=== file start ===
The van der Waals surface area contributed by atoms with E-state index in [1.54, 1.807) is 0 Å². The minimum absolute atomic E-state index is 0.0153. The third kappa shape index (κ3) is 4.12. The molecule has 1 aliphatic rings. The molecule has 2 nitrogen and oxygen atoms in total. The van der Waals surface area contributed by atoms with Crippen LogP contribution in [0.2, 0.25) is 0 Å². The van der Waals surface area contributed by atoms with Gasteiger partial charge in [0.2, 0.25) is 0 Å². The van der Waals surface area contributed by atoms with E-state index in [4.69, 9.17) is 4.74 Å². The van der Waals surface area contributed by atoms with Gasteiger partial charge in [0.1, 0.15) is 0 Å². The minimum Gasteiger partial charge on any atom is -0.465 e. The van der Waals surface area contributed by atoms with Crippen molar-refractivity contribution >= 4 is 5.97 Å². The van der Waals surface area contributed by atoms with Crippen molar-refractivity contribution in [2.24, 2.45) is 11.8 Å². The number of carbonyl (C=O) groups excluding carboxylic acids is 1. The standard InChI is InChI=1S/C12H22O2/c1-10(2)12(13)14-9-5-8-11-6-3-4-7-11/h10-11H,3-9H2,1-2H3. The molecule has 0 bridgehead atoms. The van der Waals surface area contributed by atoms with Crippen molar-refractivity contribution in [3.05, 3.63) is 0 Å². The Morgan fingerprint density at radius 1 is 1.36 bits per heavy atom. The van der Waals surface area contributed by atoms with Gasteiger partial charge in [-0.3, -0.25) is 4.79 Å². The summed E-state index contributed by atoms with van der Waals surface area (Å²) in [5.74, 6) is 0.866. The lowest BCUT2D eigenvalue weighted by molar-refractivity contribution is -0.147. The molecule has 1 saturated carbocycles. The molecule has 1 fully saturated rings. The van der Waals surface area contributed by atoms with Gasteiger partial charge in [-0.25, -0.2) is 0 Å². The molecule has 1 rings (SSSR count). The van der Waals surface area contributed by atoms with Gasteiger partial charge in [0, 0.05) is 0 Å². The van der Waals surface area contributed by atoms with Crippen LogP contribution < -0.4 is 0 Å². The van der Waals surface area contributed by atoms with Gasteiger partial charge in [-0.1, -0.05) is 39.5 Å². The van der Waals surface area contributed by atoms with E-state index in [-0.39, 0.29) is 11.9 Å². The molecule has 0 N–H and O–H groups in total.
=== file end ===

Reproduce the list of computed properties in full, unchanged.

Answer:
The van der Waals surface area contributed by atoms with E-state index in [1.54, 1.807) is 0 Å². The minimum absolute atomic E-state index is 0.0153. The third kappa shape index (κ3) is 4.12. The molecule has 1 aliphatic rings. The molecule has 2 nitrogen and oxygen atoms in total. The van der Waals surface area contributed by atoms with Crippen LogP contribution in [0.2, 0.25) is 0 Å². The van der Waals surface area contributed by atoms with Gasteiger partial charge in [0.2, 0.25) is 0 Å². The van der Waals surface area contributed by atoms with E-state index in [4.69, 9.17) is 4.74 Å². The van der Waals surface area contributed by atoms with Gasteiger partial charge in [0.1, 0.15) is 0 Å². The minimum Gasteiger partial charge on any atom is -0.465 e. The van der Waals surface area contributed by atoms with Crippen molar-refractivity contribution >= 4 is 5.97 Å². The van der Waals surface area contributed by atoms with Crippen molar-refractivity contribution in [2.24, 2.45) is 11.8 Å². The number of carbonyl (C=O) groups excluding carboxylic acids is 1. The standard InChI is InChI=1S/C12H22O2/c1-10(2)12(13)14-9-5-8-11-6-3-4-7-11/h10-11H,3-9H2,1-2H3. The molecule has 0 bridgehead atoms. The van der Waals surface area contributed by atoms with Crippen molar-refractivity contribution in [3.05, 3.63) is 0 Å². The Morgan fingerprint density at radius 1 is 1.36 bits per heavy atom. The van der Waals surface area contributed by atoms with Gasteiger partial charge in [-0.3, -0.25) is 4.79 Å². The summed E-state index contributed by atoms with van der Waals surface area (Å²) in [5.74, 6) is 0.866. The lowest BCUT2D eigenvalue weighted by molar-refractivity contribution is -0.147. The molecule has 1 saturated carbocycles. The molecule has 1 fully saturated rings. The van der Waals surface area contributed by atoms with Gasteiger partial charge in [-0.25, -0.2) is 0 Å². The molecule has 1 rings (SSSR count). The van der Waals surface area contributed by atoms with Gasteiger partial charge in [0, 0.05) is 0 Å². The van der Waals surface area contributed by atoms with Crippen LogP contribution < -0.4 is 0 Å². The van der Waals surface area contributed by atoms with Gasteiger partial charge in [-0.1, -0.05) is 39.5 Å². The van der Waals surface area contributed by atoms with E-state index in [-0.39, 0.29) is 11.9 Å². The molecule has 0 N–H and O–H groups in total.